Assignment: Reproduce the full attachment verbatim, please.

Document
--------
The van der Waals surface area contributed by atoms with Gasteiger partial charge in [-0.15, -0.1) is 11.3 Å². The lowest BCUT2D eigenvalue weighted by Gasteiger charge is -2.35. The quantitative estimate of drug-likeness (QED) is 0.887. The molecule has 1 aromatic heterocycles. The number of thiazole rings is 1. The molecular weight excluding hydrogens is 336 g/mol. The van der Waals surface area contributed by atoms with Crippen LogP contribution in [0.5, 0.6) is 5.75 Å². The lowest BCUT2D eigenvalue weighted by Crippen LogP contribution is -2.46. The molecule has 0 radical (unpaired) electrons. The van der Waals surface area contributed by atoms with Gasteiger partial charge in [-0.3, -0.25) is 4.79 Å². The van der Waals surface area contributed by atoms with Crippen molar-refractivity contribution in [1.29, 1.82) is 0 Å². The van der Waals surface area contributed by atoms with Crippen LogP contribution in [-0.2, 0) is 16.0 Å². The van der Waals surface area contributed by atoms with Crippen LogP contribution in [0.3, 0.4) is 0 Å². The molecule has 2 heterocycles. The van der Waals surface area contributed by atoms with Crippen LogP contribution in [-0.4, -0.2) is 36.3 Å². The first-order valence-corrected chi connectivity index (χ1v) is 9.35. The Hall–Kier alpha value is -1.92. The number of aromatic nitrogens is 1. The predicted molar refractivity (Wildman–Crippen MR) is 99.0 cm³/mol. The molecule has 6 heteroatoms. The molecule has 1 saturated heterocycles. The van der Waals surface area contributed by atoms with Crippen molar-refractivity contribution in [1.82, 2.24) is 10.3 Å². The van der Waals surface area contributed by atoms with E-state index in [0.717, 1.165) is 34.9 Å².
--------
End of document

The van der Waals surface area contributed by atoms with Gasteiger partial charge in [-0.15, -0.1) is 11.3 Å². The lowest BCUT2D eigenvalue weighted by Gasteiger charge is -2.35. The quantitative estimate of drug-likeness (QED) is 0.887. The molecule has 1 aromatic heterocycles. The number of thiazole rings is 1. The molecular weight excluding hydrogens is 336 g/mol. The van der Waals surface area contributed by atoms with Crippen LogP contribution in [0.5, 0.6) is 5.75 Å². The lowest BCUT2D eigenvalue weighted by Crippen LogP contribution is -2.46. The molecule has 0 radical (unpaired) electrons. The van der Waals surface area contributed by atoms with Gasteiger partial charge in [-0.3, -0.25) is 4.79 Å². The van der Waals surface area contributed by atoms with Crippen molar-refractivity contribution in [1.29, 1.82) is 0 Å². The van der Waals surface area contributed by atoms with Crippen LogP contribution in [-0.2, 0) is 16.0 Å². The van der Waals surface area contributed by atoms with Crippen LogP contribution in [0.3, 0.4) is 0 Å². The molecule has 2 heterocycles. The van der Waals surface area contributed by atoms with Crippen LogP contribution in [-0.4, -0.2) is 36.3 Å². The first-order valence-corrected chi connectivity index (χ1v) is 9.35. The Hall–Kier alpha value is -1.92. The number of aromatic nitrogens is 1. The predicted molar refractivity (Wildman–Crippen MR) is 99.0 cm³/mol. The molecule has 6 heteroatoms. The molecule has 1 saturated heterocycles. The van der Waals surface area contributed by atoms with Crippen molar-refractivity contribution in [1.82, 2.24) is 10.3 Å². The van der Waals surface area contributed by atoms with E-state index in [0.717, 1.165) is 34.9 Å².